Dating

What is Gaydar? Does it work like other gay dating apps, and can I join for free?

Adam Bloodworth March 9, 2018
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Not to be confused with a “gaydar,” which is the makeshift measuring system used to guesstimate whether or not a person is gay, the Gaydar app was one of the first major gay dating apps. It came before (behave…) Grindr, Tinder, Hornet, Scruff and Jack’d.

We wouldn’t blame you if you’d never heard of it, tbf – with attention so focused on Grindr, Tinder and Hornet these days, Gaydar became outdated and lost its cool. But with the other gay dating apps arguably reaching saturation point, is there room on the scene for Gaydar to stage a return?

Related: A comprehensive guide to the best gay dating apps

Rob Curtis, Managing Director at Gaydar told PinkNews exclusively that plans for a huge revamp are in their final stages. “As we approach our 20th Anniversary next year, we have some major initiatives underway to transform our business and support our new mission to create a happier LGBTQ+ world,” he said.

“To kick things off – we’re very excited to be launching a new digital magazine brand in the coming weeks as our love letter to the LGBTQ+ community”.

A brief history

Gaydar launched in November 1999 as a desktop tool to allow gay and bisexual men to meet. It featured chat rooms and allowed members to chat one-on-one. Gaydar was made to broadly appeal to guys wanting dates, relationships and just sex.

Gaydar was founded by two South African men who lived in London, Gary Frisch and his partner Henry Badenhorst, though sadly both have since passed away. Gary died in 2007 following a tragic accident and Henry, 10 years later, reportedly taking his own life in November 2017.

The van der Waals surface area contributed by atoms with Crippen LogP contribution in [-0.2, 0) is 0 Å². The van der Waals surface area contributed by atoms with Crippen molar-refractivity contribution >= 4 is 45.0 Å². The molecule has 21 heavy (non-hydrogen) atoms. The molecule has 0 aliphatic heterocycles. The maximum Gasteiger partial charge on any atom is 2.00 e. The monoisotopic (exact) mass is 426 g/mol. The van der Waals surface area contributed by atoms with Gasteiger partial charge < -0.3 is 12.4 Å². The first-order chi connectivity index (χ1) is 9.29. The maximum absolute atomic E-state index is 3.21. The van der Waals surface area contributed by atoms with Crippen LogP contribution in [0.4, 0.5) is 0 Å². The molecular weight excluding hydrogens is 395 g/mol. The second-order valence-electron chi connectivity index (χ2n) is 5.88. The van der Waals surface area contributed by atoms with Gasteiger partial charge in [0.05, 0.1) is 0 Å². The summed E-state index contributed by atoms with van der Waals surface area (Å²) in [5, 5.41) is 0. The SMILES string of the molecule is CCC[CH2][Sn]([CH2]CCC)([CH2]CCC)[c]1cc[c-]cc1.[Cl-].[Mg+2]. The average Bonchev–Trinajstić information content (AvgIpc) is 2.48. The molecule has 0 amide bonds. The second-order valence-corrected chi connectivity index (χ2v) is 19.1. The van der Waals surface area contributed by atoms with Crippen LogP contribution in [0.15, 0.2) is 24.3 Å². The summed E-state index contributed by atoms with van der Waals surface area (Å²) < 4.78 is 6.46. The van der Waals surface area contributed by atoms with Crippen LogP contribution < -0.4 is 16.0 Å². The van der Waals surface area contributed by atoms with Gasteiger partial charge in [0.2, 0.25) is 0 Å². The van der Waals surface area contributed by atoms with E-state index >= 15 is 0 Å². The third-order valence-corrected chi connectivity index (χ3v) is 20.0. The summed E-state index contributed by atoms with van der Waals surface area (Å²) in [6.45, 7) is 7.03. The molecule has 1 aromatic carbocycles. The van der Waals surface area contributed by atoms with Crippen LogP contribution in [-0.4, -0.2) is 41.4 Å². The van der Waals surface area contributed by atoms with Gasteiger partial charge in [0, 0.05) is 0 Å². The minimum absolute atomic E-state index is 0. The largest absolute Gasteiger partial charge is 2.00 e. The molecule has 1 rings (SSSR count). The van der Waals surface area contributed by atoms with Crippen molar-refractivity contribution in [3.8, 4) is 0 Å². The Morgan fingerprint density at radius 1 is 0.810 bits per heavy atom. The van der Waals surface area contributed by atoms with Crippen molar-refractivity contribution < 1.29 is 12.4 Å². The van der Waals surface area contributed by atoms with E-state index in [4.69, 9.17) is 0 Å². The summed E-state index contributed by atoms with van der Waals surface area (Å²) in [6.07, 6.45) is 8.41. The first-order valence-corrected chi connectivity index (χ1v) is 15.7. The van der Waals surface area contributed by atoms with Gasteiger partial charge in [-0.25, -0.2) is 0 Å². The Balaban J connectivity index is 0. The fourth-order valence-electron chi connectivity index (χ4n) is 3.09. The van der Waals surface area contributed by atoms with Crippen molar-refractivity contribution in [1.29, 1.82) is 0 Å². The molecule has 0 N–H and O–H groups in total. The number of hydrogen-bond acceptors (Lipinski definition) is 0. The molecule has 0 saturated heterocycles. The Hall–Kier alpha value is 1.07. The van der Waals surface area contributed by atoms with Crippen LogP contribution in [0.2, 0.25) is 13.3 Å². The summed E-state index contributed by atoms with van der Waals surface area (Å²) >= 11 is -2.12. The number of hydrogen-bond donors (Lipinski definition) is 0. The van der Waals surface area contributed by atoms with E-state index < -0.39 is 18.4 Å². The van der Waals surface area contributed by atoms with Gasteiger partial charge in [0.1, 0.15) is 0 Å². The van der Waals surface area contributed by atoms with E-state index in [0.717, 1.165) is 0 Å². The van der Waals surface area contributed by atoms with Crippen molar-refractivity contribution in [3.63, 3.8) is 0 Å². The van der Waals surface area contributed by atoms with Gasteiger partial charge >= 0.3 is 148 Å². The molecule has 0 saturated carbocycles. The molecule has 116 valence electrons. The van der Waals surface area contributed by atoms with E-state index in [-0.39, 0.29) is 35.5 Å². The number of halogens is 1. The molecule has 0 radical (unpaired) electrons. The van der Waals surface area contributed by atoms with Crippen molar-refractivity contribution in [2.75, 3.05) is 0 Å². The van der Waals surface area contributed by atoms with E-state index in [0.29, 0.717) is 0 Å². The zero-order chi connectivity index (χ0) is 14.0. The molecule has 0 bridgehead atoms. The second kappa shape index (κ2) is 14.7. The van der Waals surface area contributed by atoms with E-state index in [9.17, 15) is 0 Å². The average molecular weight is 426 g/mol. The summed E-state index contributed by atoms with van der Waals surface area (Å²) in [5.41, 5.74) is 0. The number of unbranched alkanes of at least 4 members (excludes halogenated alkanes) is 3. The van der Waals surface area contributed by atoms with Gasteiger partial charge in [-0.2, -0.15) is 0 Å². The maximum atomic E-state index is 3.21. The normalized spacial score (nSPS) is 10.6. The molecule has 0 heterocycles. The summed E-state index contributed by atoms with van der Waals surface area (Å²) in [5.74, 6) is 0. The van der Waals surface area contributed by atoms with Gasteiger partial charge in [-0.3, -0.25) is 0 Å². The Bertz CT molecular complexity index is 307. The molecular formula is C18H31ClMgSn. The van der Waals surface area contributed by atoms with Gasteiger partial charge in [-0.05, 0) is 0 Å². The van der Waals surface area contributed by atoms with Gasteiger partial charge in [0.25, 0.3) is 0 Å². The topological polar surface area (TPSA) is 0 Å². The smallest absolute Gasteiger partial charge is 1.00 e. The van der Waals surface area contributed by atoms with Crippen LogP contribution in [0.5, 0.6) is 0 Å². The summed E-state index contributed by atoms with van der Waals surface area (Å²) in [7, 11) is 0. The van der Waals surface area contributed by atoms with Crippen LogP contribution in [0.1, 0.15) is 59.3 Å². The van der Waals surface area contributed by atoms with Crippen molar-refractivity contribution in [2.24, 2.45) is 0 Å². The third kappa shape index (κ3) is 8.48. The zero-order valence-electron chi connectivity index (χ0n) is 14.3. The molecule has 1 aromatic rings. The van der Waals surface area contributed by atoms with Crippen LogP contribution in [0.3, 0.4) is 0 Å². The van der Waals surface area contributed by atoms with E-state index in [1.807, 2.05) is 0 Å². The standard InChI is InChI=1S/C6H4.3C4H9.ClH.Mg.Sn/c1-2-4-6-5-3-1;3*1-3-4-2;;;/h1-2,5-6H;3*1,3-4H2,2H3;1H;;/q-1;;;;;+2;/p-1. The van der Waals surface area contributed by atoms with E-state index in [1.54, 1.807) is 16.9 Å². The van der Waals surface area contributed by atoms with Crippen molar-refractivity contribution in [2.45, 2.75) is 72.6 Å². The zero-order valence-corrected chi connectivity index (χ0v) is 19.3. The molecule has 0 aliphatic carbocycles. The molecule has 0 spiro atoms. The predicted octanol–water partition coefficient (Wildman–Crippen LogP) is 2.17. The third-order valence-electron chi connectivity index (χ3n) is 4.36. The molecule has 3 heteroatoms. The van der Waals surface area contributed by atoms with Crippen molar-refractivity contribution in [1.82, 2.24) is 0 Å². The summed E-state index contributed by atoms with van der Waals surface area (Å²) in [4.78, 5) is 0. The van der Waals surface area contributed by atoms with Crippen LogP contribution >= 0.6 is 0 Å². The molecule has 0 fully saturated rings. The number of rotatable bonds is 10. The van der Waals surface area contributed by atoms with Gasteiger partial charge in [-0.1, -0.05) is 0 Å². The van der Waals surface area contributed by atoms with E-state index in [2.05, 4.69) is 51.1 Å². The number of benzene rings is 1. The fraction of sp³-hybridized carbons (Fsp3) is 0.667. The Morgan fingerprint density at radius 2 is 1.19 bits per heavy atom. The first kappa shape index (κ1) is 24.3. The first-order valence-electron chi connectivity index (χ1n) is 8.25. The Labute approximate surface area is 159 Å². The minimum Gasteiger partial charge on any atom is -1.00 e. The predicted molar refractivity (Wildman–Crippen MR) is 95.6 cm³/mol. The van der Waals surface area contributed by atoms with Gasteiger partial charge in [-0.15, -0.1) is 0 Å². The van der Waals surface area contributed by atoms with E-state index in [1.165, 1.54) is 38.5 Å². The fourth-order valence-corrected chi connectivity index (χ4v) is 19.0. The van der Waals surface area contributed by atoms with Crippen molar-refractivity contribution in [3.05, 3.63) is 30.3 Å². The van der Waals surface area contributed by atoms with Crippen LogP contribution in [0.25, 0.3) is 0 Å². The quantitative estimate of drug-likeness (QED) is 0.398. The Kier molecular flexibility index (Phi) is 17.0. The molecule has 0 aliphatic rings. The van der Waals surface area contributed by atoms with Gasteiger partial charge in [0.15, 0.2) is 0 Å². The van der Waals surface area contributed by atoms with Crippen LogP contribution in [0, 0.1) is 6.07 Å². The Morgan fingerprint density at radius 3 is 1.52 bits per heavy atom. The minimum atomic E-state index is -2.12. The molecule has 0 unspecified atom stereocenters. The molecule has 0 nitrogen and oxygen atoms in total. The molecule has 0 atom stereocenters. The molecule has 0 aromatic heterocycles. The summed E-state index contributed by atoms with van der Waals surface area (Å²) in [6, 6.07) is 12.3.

Related: Queer Eye’s Karamo Brown takes huge swipe at gay dating apps

The website was launched after a friend of Henry and Gary’s complained at being too busy to meet guys offline – the comment went on to play a large role in paving the way for the next twenty years of online dating apps and websites.

The name Gaydar piggybacked off a corporate intranet system in the late Nineties called RADAR, which stood for Rapid Access And Deployment Resource.

Henry and Gary spun radar into something far more fun: Gaydar.

The website was a hit and went on to become the world’s biggest gay dating site, converting into the Gaydar app in 2009.

Gaydar Radio was launched hand-in-hand with the dating website and app, and ran 24 hours a day, although it closed in 2013 and was acquired by Gaydio.

Ahead of the site’s relaunch, Gaydar Radio is proudly back and streams live on Mixcloud, via Gaydar’s blog.

A raft of new digital changes…

Like many of the pioneering gay dating apps and websites launched in the era of the dot com boom (others included PlanetOut and Gay.com), Gaydar struggled to survive in an increasingly saturated and ever-evolving market of gay dating apps and websites.

The Gaydar brand has relaunched online, with a new and refreshed website and app presence.

A new homepage shows two men passionately kissing, differentiating Gaydar from its major competitor Grindr, which is known to be geared toward casual hookups.

Related: 15 ways you can stay safe on Grindr and other dating apps

There are four distinct areas to browse: Features, Premium, Blog and Log In.

The basic function of the site will feel familiar. Users can filter searches based upon their preferences, and Gaydar says: “With thousands of new guys every week and easy to use filters, you can connect with the guys you want, when you want to.”

Gaydar isn’t flexing the truth when it says the search gets deep. “Power Search is here to help you find your unicorn, whether that’s a ‘local, tall, 35-50-year-old guy with just a little bit of hair and who’s no smoker…’” they describe on their website.

And the Premium service offers deeper, more refined searches for guys, and – in a move that feels similar to OkCupid’s platform – Gaydar lets guys in on the secret of who has checked out their profile, and browsing “undetected” is also a thing. However, a more stripped-back app is available to download and use for free.

And a raft of new digital changes mean only the most active users will be displayed, rather than the guy who lives next door and hasn’t logged in in a month.

A fleshed-out blog features lifestyle stories from the gay community, and we’re promised a fuller relaunch is due in early spring 2018. We’ll update when we have further news.

Related topics: chappy, dating, dating apps, Grindr, Hornet, jack'd, scruff

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